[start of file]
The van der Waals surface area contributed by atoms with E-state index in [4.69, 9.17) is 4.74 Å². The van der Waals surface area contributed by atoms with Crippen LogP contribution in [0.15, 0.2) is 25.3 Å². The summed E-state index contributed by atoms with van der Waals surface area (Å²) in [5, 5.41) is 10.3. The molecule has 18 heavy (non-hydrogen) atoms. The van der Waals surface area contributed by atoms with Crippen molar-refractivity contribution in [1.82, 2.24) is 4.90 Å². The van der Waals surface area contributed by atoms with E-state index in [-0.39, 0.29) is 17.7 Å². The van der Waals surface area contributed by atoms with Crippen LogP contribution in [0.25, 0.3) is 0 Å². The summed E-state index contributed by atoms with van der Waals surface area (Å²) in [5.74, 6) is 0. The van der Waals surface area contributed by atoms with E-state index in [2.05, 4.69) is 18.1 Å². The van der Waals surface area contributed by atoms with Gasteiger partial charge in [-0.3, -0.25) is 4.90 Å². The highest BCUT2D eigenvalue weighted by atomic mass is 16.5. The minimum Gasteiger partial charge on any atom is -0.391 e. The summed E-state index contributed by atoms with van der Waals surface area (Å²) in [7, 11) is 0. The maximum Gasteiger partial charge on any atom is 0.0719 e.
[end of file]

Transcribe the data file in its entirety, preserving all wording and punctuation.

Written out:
The van der Waals surface area contributed by atoms with E-state index in [4.69, 9.17) is 4.74 Å². The van der Waals surface area contributed by atoms with Crippen LogP contribution in [0.15, 0.2) is 25.3 Å². The summed E-state index contributed by atoms with van der Waals surface area (Å²) in [5, 5.41) is 10.3. The molecule has 18 heavy (non-hydrogen) atoms. The van der Waals surface area contributed by atoms with Crippen molar-refractivity contribution in [1.82, 2.24) is 4.90 Å². The van der Waals surface area contributed by atoms with E-state index in [-0.39, 0.29) is 17.7 Å². The van der Waals surface area contributed by atoms with Crippen LogP contribution in [0.25, 0.3) is 0 Å². The summed E-state index contributed by atoms with van der Waals surface area (Å²) in [5.74, 6) is 0. The van der Waals surface area contributed by atoms with E-state index in [2.05, 4.69) is 18.1 Å². The van der Waals surface area contributed by atoms with Gasteiger partial charge in [-0.3, -0.25) is 4.90 Å². The highest BCUT2D eigenvalue weighted by atomic mass is 16.5. The minimum Gasteiger partial charge on any atom is -0.391 e. The summed E-state index contributed by atoms with van der Waals surface area (Å²) in [7, 11) is 0. The maximum Gasteiger partial charge on any atom is 0.0719 e.